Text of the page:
A number of positive parenting programs have been shown to be effective in Australia.
A number of positive parenting programs have been shown to be effective in Australia. These include:
• Triple P
Triple P is aimed at parents of children with behavioural problems aged 2–12 years. Triple P is a widely implemented Australian program, with numerous variations existing. The program aims to prevent behavioural, emotional and developmental problems in children by enhancing the knowledge, skills and confidence of parents. There is strong evidence of effectiveness for Triple P for various delivery modes, including individual and group, standard and enhanced.
Stepping Stones is a variation of Triple P for parents of children aged 2–12 years with a disability and behavioural problems. It has strong evidence of effectiveness.
There are a number of other programs also supported (to varying degrees) by the evidence.. See the Parenting Research Centre’s Evidence review: An analysis of the evidence for parenting programs in Australia for details.
We encourage Local Drug Action Teams (LDATs) to link community organisations with existing positive parenting programs that have been shown to work.
Be mindful that the way that positive parenting programs are delivered has an impact on desired outcomes. When reviewing existing parenting programs, consider Critical considerations for the delivery of positive parenting programs (below).
Attention to how a program is delivered or implemented is as important as what is delivered when it comes to your project’s outcomes.
|Appropriateness of project aims and outcomes||Is the program based on a clearly defined theory of change?|
|Are there clear project aims?|
|Are there clear intended outcomes of the project that match your desired outcomes?|
|Targeted participants||Is the target population of the project identified and does it match our intended target population?|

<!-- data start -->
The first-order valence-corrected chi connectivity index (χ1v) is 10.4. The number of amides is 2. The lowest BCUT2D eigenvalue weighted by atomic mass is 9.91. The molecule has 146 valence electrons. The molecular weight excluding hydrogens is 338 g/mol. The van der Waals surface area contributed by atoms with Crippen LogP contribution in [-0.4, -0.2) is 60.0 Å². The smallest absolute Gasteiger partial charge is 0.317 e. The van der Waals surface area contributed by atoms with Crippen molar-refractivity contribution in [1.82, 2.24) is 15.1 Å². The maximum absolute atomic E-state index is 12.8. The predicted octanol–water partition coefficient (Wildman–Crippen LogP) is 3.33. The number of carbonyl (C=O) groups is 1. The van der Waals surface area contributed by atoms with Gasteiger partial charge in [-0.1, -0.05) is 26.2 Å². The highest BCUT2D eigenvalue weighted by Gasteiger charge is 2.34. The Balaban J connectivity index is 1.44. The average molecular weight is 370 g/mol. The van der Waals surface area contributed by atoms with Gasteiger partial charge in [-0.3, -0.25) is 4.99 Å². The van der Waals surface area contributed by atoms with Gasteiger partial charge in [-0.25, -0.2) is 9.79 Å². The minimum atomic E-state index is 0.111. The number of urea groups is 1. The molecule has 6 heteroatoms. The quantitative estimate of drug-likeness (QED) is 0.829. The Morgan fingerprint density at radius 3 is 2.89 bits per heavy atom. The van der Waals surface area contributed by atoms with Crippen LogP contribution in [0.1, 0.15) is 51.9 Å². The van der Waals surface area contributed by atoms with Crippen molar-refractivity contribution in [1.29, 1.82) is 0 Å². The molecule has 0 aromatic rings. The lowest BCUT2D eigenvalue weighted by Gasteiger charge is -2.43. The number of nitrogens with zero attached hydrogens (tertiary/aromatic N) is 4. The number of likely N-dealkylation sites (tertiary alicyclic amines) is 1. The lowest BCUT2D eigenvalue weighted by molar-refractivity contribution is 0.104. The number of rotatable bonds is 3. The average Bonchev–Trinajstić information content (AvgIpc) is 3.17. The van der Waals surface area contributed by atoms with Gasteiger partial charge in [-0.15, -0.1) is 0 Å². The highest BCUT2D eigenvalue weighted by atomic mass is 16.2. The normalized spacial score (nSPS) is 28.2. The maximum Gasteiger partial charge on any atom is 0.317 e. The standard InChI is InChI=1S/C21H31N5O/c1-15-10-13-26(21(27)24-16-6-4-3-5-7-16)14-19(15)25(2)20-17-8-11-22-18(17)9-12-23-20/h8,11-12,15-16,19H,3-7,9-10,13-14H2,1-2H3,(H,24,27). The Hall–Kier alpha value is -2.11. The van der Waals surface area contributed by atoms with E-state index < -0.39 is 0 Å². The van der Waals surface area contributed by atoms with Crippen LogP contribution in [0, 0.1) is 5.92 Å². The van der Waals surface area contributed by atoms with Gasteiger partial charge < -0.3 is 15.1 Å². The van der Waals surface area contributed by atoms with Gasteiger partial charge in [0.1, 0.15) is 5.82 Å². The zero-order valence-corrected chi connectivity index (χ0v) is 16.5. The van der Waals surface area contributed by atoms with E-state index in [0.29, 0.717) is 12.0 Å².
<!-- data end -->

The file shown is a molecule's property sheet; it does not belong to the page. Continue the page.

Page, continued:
|What are the eligibility requirements of participants in your program (e.g. the age of ‘parents’ or children, type of person, presenting problem, gender)?|
|Delivery setting||What are your program delivery setting options (e.g. group, individual, self-administered, home-based, centre-based)?|
|Is there flexibility in delivery modes that suit our service context?|
|Costs||What are the costs to purchase the project (if applicable)?|
|What are the costs to train staff in the program?|
|Are there ongoing costs associated with purchasing manuals and technical assistance (e.g. coaching and supervision of staff)?|
|What are the costs to implement the program with families (in terms of staff time, resources to deliver, travel cost to agency, travel cost to families, costs to families in terms of time off work and childcare)?|
|Accessibility||Are the materials, trainers and experts available to provide technical assistance (i.e. training, coaching and supervision) to staff who will deliver the program?|
|Is the program developer accessible for support during implementation of the program?|
|Does the program come with adequate supporting documentation? For instance, are the content and methods of the program well documented (e.g. in provider training courses and user manuals); are the content and methods standardised to control quality of service delivery?|
|Is the program content and materials suited to the professionals delivering it, or the parents you are working with(e.g. the reading level of materials, amount of text to read or write, use of complex terminology)?|
|Technical assistance required||What are staff training needs (e.g. frequency, duration, location, cost)?|
|What amount of ongoing technical assistance is required (including top-up training, coaching or supervision)?|
|Ensuring quality delivery||How will you ensure fidelity or quality assurance in terms of the delivery of the project’s components to families? That is, how well do practitioners need to demonstrate use of the program either during training or while they are working with families (e.g. are there tests, checklists or observations that they need to perform during training; are there certain things they need to do to demonstrate to trainers that they are using the program correctly, such as video-taped sessions, diaries, checklists about their skills or use of the program with families)?|
|Are there certain program components that must be delivered to families? That is, if they don't do X, they are not actually using the program as intended.|
|What are the program dosage or quantity requirements for effective results (i.e. how often and for how long do families need to receive the program)? Can our service meet those requirements?|